This article is a WTF explainer, in which we break down media and marketing’s most confusing terms. More from the series →
Cleaning up the digital ad supply chain is now the rallying cry for most of the digital media industry, with publishers, brands, agencies and ad tech vendors all piling in.
That drive toward transparency has made the somewhat dryly named ads.txt a hot topic in media. Momentum behind ads.txt adoption is increasing, with 44 percent of publishers that run digital advertising implementing it by the end of October.
But ads.txt is not bulletproof against ad fraud. Human errors like misspelling supply-side platform names in ads.txt files have wrongly penalized exchanges from having their inventory being picked up. Plus, most ads.txt files don’t specify the type of inventory — display, video or native — a vendor is allowed to sell. That means display inventory can still be repackaged as video, for example, to boost CPMs.
These issues have given rise to a new awkwardly named upgrade: ads.cert. Here’s an explainer.
WTF is ads.cert, and how is it different from ads.txt?
Ads.cert is the Interactive Advertising Bureau’s upgrade to ads.txt and uses cryptographically signed bid requests to show the path of inventory and authenticate that inventory.
In English, please.
Ads.txt verifies that a business is authorized to sell a publisher’s inventory, giving the publisher more control and assuring buyers they’re only buying from authorized sellers. Ads.cert goes a step further and validates the information that passes between buyer and seller at each stage of the digital ad supply chain, ensuring it’s not vulnerable to being modified or gamed. It’s like a digital signature that lets buyers verify a specific site’s inventory, and it stops fraudsters from tampering with the inventory.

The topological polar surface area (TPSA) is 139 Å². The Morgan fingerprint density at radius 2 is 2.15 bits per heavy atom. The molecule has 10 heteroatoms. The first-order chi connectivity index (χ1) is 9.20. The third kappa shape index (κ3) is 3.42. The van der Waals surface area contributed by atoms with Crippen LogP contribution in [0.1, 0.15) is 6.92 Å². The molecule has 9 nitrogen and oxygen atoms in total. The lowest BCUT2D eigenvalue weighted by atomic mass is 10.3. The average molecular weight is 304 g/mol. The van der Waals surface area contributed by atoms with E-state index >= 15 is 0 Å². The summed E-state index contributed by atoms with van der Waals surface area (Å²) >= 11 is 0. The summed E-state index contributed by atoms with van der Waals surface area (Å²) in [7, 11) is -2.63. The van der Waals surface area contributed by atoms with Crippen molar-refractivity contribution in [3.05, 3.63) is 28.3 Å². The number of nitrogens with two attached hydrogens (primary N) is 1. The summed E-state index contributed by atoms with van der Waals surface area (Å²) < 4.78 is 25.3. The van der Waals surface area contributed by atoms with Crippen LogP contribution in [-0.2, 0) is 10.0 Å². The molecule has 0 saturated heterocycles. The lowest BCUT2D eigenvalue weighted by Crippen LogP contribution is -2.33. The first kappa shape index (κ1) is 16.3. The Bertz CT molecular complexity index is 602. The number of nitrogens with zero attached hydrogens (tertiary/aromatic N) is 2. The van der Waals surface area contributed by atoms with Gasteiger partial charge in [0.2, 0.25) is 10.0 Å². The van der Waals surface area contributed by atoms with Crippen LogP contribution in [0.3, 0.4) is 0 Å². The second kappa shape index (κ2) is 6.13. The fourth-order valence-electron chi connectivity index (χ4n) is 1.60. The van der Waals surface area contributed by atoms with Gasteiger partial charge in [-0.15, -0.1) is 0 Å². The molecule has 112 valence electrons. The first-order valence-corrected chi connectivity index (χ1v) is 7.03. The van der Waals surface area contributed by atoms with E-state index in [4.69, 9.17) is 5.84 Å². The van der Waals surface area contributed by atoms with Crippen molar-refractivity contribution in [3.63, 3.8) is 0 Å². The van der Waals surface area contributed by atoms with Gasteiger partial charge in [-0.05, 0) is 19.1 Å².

What kind of information is validated?
In the open exchange, buyers use data like domain, location, IP address, device, position on page, impression type and other variables to inform the value of the impression. These variables can be manipulated to look like more valuable impressions. Ads.cert is intended to block that. “If someone adds information to the request, like viewability, they can add their signature to provide transparency and trust in the new variable,” said Chris Crawfurd, vp of sales and product strategy at ad tech vendor Sovrn. “Since it allows every person in the supply chain to provide a signature, it encourages good behavior and a process to track bad behavior.”
Why is that a big deal?
It’s one more step toward full transparency in digital ad transactions, which is what everyone in the supply chain (aside from fraudsters and shady vendors) is gunning for. It also means that a buyer can know for sure they’re not buying display inventory that’s been repackaged as video, for example. “[Ads.cert] provides an audit path to expose anyone trying to sell display as video for monetary gain,” Crawfurd said.
So, everyone will jump on this, right?
Not so fast. Ads.cert can only be implemented if a company has upgraded its tech infrastructure from OpenRTB 2.5 to version 3.0, which was released by the IAB and designed to handle new kinds of programmatic buying and selling such as header bidding, content sales, product recommendations and connected TVs.
What will it take to upgrade?
OpenRTB 3.0 is not backward compatible, meaning that you can’t use it with existing legacy technology systems. Demand-side platforms, SSPs and exchanges will have to pay hefty engineering costs in order to become compatible.
Sounds like a pretty big barrier.
For now, maybe. But stay tuned for developments, as it will likely be a big 2018 talking point.
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